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Doubts on military strength push Argentina toward 'slight' concessions

By James Nelson GoodsellLatin America correspondent of The Christian Science Monitor / May 14, 1982



Buenos Aires

In what may prove to be a significant breakthrough in UN talks on the Falklands dispute, Argentina is making a ''slight shift'' in its negotiating stance.

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Argentina now says that negotiations with Britain over their future must lead ''inexorably'' toward sovereignty. Earlier it demanded Argentine sovereignty over the Falkland Islands must be recognized and accepted now.

Lt. Gen. Leopoldo Fortunato Galtieri, head of the ruling military junta, said early Thursday that Argentine sovereignty over the islands ''is, was, and will be the objective of the people of Argentina. We are not going to renounce this objective; we are going to talk about achieving it in a reasonable period.''

Suddenly that term ''reasonable period'' is appearing in many government statements and in the press.

The shift, conveyed Wednesday to United Nations Secretary-General Javier Perez de Cuellar, represents a significant concession by Argentina, although it is not being called a concession here. It is one that all along, even through last weekend, was rejected outright by Argentine spokesmen.

But fresh diplomatic and military assessments -- which suggest that Argentina may not be as strong in these areas as the junta thought it was last month -- have signaled this change of stance on the sovereignty issue.

How much flexibility has been infused into the UN talks by the shift remains to be seen. But well-placed Argentine sources indicate that the new position is just about as far as the present military junta can go.

Behind the ''slight shift,'' as a Foreign Ministry official termed it, were enormous pressures on the military junta from both civilian and military circles.

It is understood that Argentine Foreign Minister Nicanor Costa Mendez recommended the change -- and fought for it tenaciously in meetings with the military junta headed by General Galtieri.

So did a number of General Galtieri's military associates, including both Army and Air Force generals. They argued that unless there was a give in the Argentine position, the military would be dragged further into war with Britain -- with most uncertain consequences for Argentina and for its military.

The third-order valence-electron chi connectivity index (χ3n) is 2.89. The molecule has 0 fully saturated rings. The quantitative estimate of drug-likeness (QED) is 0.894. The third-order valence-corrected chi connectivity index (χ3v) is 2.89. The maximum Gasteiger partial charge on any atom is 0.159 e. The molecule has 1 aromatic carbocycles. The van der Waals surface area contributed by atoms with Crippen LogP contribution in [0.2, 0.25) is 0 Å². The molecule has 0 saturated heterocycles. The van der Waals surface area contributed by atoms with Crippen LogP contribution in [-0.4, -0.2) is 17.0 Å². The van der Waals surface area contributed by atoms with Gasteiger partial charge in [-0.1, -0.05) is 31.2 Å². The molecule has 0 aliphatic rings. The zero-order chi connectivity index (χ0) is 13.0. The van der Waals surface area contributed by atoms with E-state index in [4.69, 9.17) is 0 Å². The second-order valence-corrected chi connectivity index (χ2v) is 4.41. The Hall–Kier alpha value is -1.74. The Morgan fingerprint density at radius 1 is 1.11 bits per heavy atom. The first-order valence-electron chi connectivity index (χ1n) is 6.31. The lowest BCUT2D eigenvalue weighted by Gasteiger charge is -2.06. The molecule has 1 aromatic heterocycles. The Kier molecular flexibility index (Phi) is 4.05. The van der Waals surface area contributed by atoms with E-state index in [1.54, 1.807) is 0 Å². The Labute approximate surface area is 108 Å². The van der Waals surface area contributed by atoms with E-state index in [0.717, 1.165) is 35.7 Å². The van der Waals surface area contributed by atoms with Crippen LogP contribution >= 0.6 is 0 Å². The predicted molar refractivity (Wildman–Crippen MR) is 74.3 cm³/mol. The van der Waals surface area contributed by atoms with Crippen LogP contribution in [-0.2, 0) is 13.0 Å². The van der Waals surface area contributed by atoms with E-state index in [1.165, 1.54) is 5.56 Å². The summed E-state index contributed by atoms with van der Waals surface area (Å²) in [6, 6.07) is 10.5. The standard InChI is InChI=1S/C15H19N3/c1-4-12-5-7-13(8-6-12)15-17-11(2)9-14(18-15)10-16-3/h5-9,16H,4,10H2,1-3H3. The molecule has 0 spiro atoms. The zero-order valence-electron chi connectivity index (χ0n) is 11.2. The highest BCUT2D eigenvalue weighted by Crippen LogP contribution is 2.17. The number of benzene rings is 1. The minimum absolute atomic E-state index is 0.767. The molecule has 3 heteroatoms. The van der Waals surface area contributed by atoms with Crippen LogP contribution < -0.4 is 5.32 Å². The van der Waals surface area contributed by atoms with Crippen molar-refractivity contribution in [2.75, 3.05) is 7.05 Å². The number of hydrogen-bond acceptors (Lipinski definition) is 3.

Ironically, sources say, the Argentine Navy is said to have opposed the shift in meetings as late as Tuesday. The irony comes in the fact that the Army and Air Force are as yet largely untested in combat, while the Navy has been badly battered in the past two weeks. The Navy now is virtually restricted to Navy bases and coastal waters due to British control of the seas in the South Atlantic.

New assessments of the relative military positions of Argentina and Britain have led key elements in the Argentine military to doubt that their Army and Air Force would emerge fully triumphant in an out-and-out battle with Britain.

These assessments say that Argentina may not necessarily be completely defeated in such engagements, but that the country could emerge a shattered nation from its first war in more than 100 years.

As a result, some generals are vigorously arguing for less sweeping objectives on the diplomatic front -- apparently holding out for the Costa Mendez position of an ''inexorable'' movement toward Argentine sovereignty.

The shift is said to result largely from Mr. Costa Mendez's initiative -- an indication of his own strength with the generals and a repudiation of speculation that he might be on the way out.

Virtually everyone in Argentina argues that ''the Malvinas (Argentina's name for the Falklands) are ours.'' But not everyone approves of the military's seizure of the islands April 2. The move shocked some Foreign Ministry officials. But once done they joined the military, arguing that Argentina possessed irrevocable, irrefutable sovereignty.

Although Argentina appears to have shifted its negotiating position, there is no shift in its view of the ultimate ''fact'' -- as sovereignty was termed by a Foreign Ministry spokesman here Wednesday.

But there obviously has been a shift in the time by which Argentina expects its sovereignty to be recognized -- not that a specific timetable has as yet been set up. That is left to the negotiations at the UN.

By making this diplomatic shift, Argentina believes the ball has been thrown into Britain's court. British Foreign Secretary Francis Pym, speaking in London, is quoted here as saying Argentina's new proposals are being studied carefully.

In the Argentine Foreign Ministry's view, there is likely now to be a great deal of jockeying. Argentina may well have to make some specific concessions within this shift on the sovereignty issue.